DPD to launch 16-tonne electric delivery truck in London
UK-based delivery giant DPD is to trial “the worlds first” fully electric delivery truck in London in 2021.
A partnership between the UK delivery company and Scandianavan EV manufacturer start-up Volta Trucks has seen the design and build of a purpose-built electric truck designed for London’s roads as part of DPD’s sustainability and net-zero strategies.
The truck has been designed to be used in the UK capital’s ultra-low emissions zone (ULEZ) which covers much of the city centre, and is a vital area in which these types of vehicles need to reach.
The current issue is Diesel and other fossil-fuel-powered vehicles are heavily polluting the capital, highlighting the need for greener solutions to be manufactured to ensure a sustainable future for both London and delivery companies alike.
The design of the truck was made and manufactured following the opening of DPD’s all-electric parcel depot in the city back in October 2018, a UK first.
Since then, the firm has built a further two fully electric micro-depots which are fully in use. Located in Shoreditch and Park Lane in the city, they are the first of many depots to be built by the company as part of its “micro-depot strategy” which will see a further six being constructed across the capital.
CSR General Manager at the delivery and logistics firm, Olly Craughan, complemented the Volta Zero vehicle describing it as “an ideal fit for our urban logistics strategy”.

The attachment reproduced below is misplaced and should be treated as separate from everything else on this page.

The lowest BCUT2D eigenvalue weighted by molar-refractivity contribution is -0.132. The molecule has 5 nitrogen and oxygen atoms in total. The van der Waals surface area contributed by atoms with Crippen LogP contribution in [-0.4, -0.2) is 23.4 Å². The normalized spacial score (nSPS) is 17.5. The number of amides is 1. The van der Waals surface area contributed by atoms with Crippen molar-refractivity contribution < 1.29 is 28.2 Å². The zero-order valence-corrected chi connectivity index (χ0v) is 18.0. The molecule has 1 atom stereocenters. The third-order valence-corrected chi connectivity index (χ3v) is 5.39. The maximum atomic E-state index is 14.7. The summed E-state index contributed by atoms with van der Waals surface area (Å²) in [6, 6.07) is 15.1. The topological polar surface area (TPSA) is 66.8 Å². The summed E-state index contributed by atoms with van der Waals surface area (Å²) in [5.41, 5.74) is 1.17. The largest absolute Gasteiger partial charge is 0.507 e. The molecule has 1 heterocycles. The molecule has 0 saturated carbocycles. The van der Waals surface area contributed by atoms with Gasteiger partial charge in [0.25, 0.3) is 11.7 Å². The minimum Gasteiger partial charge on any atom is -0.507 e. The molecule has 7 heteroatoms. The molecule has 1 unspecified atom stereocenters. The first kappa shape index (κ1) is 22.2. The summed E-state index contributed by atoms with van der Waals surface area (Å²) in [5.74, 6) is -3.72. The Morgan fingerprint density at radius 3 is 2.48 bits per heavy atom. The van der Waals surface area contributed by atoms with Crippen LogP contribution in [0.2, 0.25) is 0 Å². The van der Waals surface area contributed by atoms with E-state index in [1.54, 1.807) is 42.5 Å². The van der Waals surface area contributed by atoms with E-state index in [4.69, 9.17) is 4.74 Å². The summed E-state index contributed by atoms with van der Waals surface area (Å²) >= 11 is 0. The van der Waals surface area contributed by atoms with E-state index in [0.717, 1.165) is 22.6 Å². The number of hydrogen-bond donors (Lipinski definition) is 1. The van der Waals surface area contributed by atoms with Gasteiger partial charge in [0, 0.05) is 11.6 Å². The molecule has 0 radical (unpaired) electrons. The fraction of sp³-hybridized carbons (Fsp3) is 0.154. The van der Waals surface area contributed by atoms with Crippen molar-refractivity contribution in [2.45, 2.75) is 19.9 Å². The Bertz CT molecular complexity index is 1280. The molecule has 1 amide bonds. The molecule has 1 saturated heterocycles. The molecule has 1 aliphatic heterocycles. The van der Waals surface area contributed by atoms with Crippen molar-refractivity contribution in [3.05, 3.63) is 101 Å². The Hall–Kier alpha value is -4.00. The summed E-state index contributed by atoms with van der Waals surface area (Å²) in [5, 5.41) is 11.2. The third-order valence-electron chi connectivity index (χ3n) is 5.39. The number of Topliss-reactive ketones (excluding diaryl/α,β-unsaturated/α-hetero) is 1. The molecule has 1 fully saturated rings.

Volta Truck’s CEO, Rob Fowler had this to say: "As the world's first purpose-built full-electric large commercial vehicle, the Volta Zero was specifically designed to deliver parcels and freight in inner-city locations where today's air quality and noise pollution challenges are at their worst."
This news comes shortly after the company announced that around a tenth of its vehicle fleet are now fully electric, meaning it has reached its 2020 target nearly half a year sooner than it first anticipated.
At the start of the year, a total of 130 of the firms’ vehicle fleet were fully electric, this number has since shot up to 700 and it’s growing daily.
The company has said that almost five million emissions-free parcels have now been delivered and this is set to continue to grow.
Speaking about the firm’s electric vehicle targets, DPD’s CEO Dwain McDonald said: "We originally targeted 500 EVs this year, but with over 700, we have absolutely smashed it”.
McDonald did, however, voice the “huge frustrations” of the lagging supply of battery-powered vehicles saying “we just can't get our hands on enough of them at the moment".
He continued, saying: "We are calling on the government, and the vehicle manufacturers to do everything they can to encourage the development of more EVs, at affordable prices, so that progressive companies, like us, can become even greener, even quicke
Drax advances biomass strategy with Pinnacle acquisition
The Group’s enlarged supply chain will have access to 4.9 million tonnes of operational capacity from 2022. Of this total, 2.9 million tonnes are available for Drax’s self-supply requirements in 2022, which will rise to 3.4 million tonnes in 2027.
The £424 million acquisition of the Canadian biomass pellet producer supports Drax' ambition to be carbon negative by 2030, using bioenergy with carbon capture and storage (BECCS) and will make a "significant contribution" in the UK cutting emissions by 78% by 2035 (click here).
This summer Drax will undertake maintenance on its CfD(2) biomass unit, including a high-pressure turbine upgrade to reduce maintenance costs and improve thermal efficiency, contributing to lower generation costs for Drax Power Station.
In March, Drax secured Capacity Market agreements for its hydro and pumped storage assets worth around £10 million for delivery October 2024-September 2025.
The limitations on BECCS are not technology but supply, with every gigatonne of CO2 stored per year requiring approximately 30-40 million hectares of BECCS feedstock, according to the Global CCS Institute. Nonetheless, BECCS should be seen as an essential complement to the required, wide-scale deployment of CCS to meet climate change targets, it concludes.